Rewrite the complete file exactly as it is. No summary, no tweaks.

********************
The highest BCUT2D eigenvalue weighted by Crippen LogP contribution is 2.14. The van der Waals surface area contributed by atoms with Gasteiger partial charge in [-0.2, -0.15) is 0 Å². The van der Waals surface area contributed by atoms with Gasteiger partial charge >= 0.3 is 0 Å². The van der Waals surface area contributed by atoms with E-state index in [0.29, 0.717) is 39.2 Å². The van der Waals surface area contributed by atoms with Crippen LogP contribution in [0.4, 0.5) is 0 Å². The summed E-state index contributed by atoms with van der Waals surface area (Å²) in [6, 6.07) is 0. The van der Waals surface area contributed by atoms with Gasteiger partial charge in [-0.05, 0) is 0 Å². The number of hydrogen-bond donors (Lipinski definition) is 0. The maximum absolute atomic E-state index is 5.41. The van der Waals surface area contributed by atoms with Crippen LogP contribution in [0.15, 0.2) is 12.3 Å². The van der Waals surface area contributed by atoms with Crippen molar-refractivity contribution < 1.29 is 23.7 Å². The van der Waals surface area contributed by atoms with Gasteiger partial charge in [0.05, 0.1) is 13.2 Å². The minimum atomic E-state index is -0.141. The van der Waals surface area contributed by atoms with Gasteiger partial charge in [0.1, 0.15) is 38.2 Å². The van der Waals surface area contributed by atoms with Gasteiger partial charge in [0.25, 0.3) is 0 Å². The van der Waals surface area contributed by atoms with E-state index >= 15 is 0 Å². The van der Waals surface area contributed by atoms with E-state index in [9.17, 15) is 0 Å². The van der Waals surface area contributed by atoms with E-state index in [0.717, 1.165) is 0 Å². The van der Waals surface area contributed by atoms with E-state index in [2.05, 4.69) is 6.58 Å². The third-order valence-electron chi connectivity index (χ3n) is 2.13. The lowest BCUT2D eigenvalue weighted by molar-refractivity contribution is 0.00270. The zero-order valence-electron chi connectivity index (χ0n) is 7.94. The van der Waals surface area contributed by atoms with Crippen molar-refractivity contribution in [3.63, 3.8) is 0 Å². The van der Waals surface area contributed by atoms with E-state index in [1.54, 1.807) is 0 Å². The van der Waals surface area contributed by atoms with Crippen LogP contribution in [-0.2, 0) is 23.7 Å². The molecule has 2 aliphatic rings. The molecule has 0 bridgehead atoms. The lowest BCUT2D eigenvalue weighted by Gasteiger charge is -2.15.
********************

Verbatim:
The highest BCUT2D eigenvalue weighted by Crippen LogP contribution is 2.14. The van der Waals surface area contributed by atoms with Gasteiger partial charge in [-0.2, -0.15) is 0 Å². The van der Waals surface area contributed by atoms with Gasteiger partial charge >= 0.3 is 0 Å². The van der Waals surface area contributed by atoms with E-state index in [0.29, 0.717) is 39.2 Å². The van der Waals surface area contributed by atoms with Crippen LogP contribution in [0.4, 0.5) is 0 Å². The summed E-state index contributed by atoms with van der Waals surface area (Å²) in [6, 6.07) is 0. The van der Waals surface area contributed by atoms with Gasteiger partial charge in [-0.05, 0) is 0 Å². The number of hydrogen-bond donors (Lipinski definition) is 0. The maximum absolute atomic E-state index is 5.41. The van der Waals surface area contributed by atoms with Crippen LogP contribution in [0.15, 0.2) is 12.3 Å². The van der Waals surface area contributed by atoms with Crippen molar-refractivity contribution < 1.29 is 23.7 Å². The van der Waals surface area contributed by atoms with Gasteiger partial charge in [0.05, 0.1) is 13.2 Å². The minimum atomic E-state index is -0.141. The van der Waals surface area contributed by atoms with Gasteiger partial charge in [0.1, 0.15) is 38.2 Å². The van der Waals surface area contributed by atoms with Gasteiger partial charge in [0.25, 0.3) is 0 Å². The van der Waals surface area contributed by atoms with E-state index >= 15 is 0 Å². The van der Waals surface area contributed by atoms with E-state index in [9.17, 15) is 0 Å². The van der Waals surface area contributed by atoms with E-state index in [0.717, 1.165) is 0 Å². The van der Waals surface area contributed by atoms with E-state index in [2.05, 4.69) is 6.58 Å². The third-order valence-electron chi connectivity index (χ3n) is 2.13. The lowest BCUT2D eigenvalue weighted by molar-refractivity contribution is 0.00270. The zero-order valence-electron chi connectivity index (χ0n) is 7.94. The van der Waals surface area contributed by atoms with Crippen molar-refractivity contribution in [3.63, 3.8) is 0 Å². The van der Waals surface area contributed by atoms with E-state index in [1.54, 1.807) is 0 Å². The van der Waals surface area contributed by atoms with Crippen LogP contribution in [-0.2, 0) is 23.7 Å². The molecule has 2 aliphatic rings. The molecule has 0 bridgehead atoms. The lowest BCUT2D eigenvalue weighted by Gasteiger charge is -2.15.